Attending the 2012 SLA Annual Conference was a whirlwind experience. It was my first conference, so it’s difficult to say what my expectations were exactly, but I’m sure whatever expectations I had were exceeded! It all began way back in February, when I applied for an Early Career Conference Award (ECCA). Fast forward to mid-July, and I’m boarding a flight to Chicago!
I find it difficult to put the ECCA experience into words. Everything was big and new and exciting, and being dropped into a different country – so familiar, yet so different – made it all the more surreal! I’m sure I was walking around with a permanent deer-in-headlights expression through the whole conference. I’m grateful to my mentor, Penny, who beforehand was always just an email away, and happy to introduce me to people at the conference.
My award was co-sponsored by the Business & Finance Division, and the events I attended were a mixture of those run by this division, such as the Annual Business Meeting Breakfast, and more general sessions applicable to many areas. It was a great learning experience, even if the content was sometimes a little over my head, or if I didn’t necessarily agree.
I particularly enjoyed Mary Ellen Bates’ session on marketing for introverts – which was standing room only by the end – and the popular 60 Sites in 60 Seconds, with John DiGilio and Gayle Lynn-Nelson, and 60 Apps in 60 Seconds, with Scott Brown and Joe Murphy.
Being not only my first conference but also my first trip to the US, I was excited to experience life across the pond, including a trip to the baseball – Go Cubs!
The networking opportunities available at SLA 2012 were a big part of why I decided to apply for the ECCA. It’s something of which I’ve had limited experience, but recognise the importance of in this profession.
Networking is something which had just seemed a necessity to me, rather than something that can actually be enjoyable. But networking at SLA Chicago was, well, a lot of fun! I can really see now that networking is about building meaningful relationships. The Fellows & First-Timers Meet was a great introduction to this, and as the conference went on I tried to develop my confidence in initiating conversations.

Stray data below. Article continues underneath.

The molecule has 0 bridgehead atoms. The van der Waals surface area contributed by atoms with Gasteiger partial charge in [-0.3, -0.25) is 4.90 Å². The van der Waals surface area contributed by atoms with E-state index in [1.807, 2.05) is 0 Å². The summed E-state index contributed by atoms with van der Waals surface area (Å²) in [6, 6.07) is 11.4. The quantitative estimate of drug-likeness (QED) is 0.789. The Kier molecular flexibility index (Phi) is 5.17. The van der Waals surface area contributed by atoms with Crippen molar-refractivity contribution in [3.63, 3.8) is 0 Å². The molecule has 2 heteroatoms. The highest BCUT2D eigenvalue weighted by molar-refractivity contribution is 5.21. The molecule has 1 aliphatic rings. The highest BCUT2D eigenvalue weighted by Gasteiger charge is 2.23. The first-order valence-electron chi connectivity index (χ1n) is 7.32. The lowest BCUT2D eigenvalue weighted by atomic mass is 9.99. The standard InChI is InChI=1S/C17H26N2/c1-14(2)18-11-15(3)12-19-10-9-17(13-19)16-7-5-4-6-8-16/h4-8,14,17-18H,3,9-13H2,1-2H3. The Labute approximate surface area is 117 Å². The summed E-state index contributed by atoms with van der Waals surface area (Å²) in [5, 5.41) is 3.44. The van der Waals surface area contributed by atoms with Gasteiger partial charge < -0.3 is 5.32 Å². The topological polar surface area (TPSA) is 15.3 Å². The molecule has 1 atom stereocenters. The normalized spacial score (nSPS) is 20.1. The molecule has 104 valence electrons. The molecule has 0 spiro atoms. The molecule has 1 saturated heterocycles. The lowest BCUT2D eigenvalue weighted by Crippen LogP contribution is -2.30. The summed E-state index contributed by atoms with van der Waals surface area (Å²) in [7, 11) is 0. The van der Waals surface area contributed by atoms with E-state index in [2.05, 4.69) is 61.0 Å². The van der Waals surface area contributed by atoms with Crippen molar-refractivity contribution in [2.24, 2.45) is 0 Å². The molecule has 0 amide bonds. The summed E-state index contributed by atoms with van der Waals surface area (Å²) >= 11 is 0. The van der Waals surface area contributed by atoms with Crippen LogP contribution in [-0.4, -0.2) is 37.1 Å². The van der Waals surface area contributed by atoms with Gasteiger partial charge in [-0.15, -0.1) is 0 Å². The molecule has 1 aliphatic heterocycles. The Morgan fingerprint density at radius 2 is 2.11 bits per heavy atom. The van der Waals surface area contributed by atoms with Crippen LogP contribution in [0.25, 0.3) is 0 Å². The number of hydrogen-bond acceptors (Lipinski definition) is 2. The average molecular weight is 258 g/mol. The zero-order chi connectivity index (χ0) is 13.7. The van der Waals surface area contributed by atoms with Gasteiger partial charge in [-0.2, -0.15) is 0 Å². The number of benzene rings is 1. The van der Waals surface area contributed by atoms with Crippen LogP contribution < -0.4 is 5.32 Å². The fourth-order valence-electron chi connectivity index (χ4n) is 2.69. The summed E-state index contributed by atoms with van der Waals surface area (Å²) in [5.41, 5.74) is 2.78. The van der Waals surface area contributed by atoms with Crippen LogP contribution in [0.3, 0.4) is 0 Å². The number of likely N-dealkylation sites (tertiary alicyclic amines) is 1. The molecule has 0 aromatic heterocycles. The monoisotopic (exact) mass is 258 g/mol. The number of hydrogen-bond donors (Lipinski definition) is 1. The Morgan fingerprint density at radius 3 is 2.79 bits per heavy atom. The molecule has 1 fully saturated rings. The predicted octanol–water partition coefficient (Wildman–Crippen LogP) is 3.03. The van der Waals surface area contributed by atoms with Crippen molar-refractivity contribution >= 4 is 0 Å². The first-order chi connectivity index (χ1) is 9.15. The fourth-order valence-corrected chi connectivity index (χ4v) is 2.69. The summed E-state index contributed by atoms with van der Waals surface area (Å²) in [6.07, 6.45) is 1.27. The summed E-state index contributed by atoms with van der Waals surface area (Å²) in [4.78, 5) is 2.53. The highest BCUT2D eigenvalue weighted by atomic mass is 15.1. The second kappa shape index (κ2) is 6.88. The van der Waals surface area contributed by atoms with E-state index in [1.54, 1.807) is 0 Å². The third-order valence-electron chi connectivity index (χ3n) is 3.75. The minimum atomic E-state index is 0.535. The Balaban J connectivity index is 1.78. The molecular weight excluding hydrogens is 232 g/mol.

Connecting and Engaging
I was hugely impressed with how connected SLA 2012 was. Tweeting about the conference started way ahead of its actual start. Throughout the four days there was a buzz on Twitter, with @SLAChicago retweeting anyone using the hashtag #SLAChicago, making it easy to follow what was going on in other sessions.
There was even a Social Media Lounge for those without access to a smartphone, or, like myself, those who don’t know how to use their smartphone.
In preparation for the conference, I read countless blog posts and tweets with various snippets of advice. I think I was subject to information overload before I left! But the most useful tips I would say are:
- Print up some business cards. And bring along more than you think you’ll need! I found swapping cards a little odd at first, but by the end of the conference it became natural, and so much easier than scribbling your details on a scrap of paper.
- Don’t be afraid to leave a session. This was another cultural difference that didn’t sit well at first with my British sensibilities, but I forced myself to do it, and it felt great! There was only one session I left where it was a problem, and everyone was suitably shocked and appalled when they heard this!
- Wear comfortable shoes. And layers. Americans love their air-con, and for good reason – it was around 100F in Chicago, but could still get chilly in the centre.
If you are thinking of applying for a conference award or bursary like this, just do it – you have nothing to lose! I had such an amazing time, I am so glad I applied for an ECCA.
I’ve come back from SLA 2012 full of enthusiasm and excitement, both for what I learnt there, but also for this profession. I’d like to thank SLA Europe and the Business & Finance Division for such a wonderful experience, and I really appreciate their confidence in me. SLA is an association with a real mix of members with varied backgrounds, and one of which I am glad to be a part and will definitely be becoming more involved.